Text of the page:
Consensus Report Brief
Workshop Summary Report
Workshop Summary Highlights
In the United States, health care and associated medical devices and information technologies are rapidly moving into the home. This transition, which is likely to accelerate in the future, has raised a host of issues. The safety, quality, and effectiveness of home health care can be informed by many issues encompassed by the field of human factors research and practice—which studies human capabilities and limitations and their interaction with the design of products, processes, systems, and work environments.
The multidisciplinary Committee on the Role of Human Factors in Home Healthcare was formed to examine a diverse range of behavioral and human factors issues resulting from the increasing migration of medical devices, technologies, and care practices into the home. Its goal was to lay the groundwork for a thorough integration of human factors knowledge and research with the design and implementation of home health care devices, systems, technologies, and practices.
Through its work, the committee determined that human factors can help improve health care in the home in four primary areas: health care technologies, caregivers in the home, residential environments for health care, and research and development. Improvement in these areas holds the promise of providing healthy living, comfort, and effective treatment to care recipients while lessening the burden on caregivers. Federal leadership and improved data collection and analysis will be necessary to spur these improvements. There are also many additional opportunities for researchers and developers to study and use human factors to support positive change and maximize the promise of successful health care at home.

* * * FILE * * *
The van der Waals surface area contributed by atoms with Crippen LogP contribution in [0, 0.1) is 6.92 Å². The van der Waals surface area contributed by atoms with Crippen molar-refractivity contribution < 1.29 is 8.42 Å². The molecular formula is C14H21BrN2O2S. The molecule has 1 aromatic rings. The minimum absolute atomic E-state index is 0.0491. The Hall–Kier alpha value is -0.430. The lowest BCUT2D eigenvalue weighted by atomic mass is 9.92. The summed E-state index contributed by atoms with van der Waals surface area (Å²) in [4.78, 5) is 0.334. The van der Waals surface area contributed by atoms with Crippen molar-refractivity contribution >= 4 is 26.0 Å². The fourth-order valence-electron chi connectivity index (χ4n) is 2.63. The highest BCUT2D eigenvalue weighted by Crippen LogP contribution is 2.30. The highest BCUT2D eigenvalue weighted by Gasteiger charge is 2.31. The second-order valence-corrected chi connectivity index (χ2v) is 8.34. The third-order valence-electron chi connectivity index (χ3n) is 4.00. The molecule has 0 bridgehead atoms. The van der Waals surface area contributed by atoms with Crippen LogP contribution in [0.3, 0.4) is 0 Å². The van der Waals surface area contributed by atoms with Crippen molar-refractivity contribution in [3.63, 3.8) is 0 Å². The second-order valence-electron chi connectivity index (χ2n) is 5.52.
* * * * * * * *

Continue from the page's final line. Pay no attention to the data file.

Every day, in households across the country, people engage in behavior to improve their current health, recover from disease and injury, or cope with chronic, debilitating conditions. Innovative computer and information systems may help these people manage health concerns, monitor important indicators of their health, and communicate with their formal and informal caregivers. Human factors is an engineering science dedicated to understanding and improving the way people use technology and other things in the environment.
In addition to the consensus report and workshop summary report, the Committee prepared Consumer Health Information Technology in the Home to introduce designers and developers to the practical realities and complexities of managing health at home. It provides guidance and human factors design considerations that will help designers and developers create consumer health IT applications that are useful resources to achieve better health.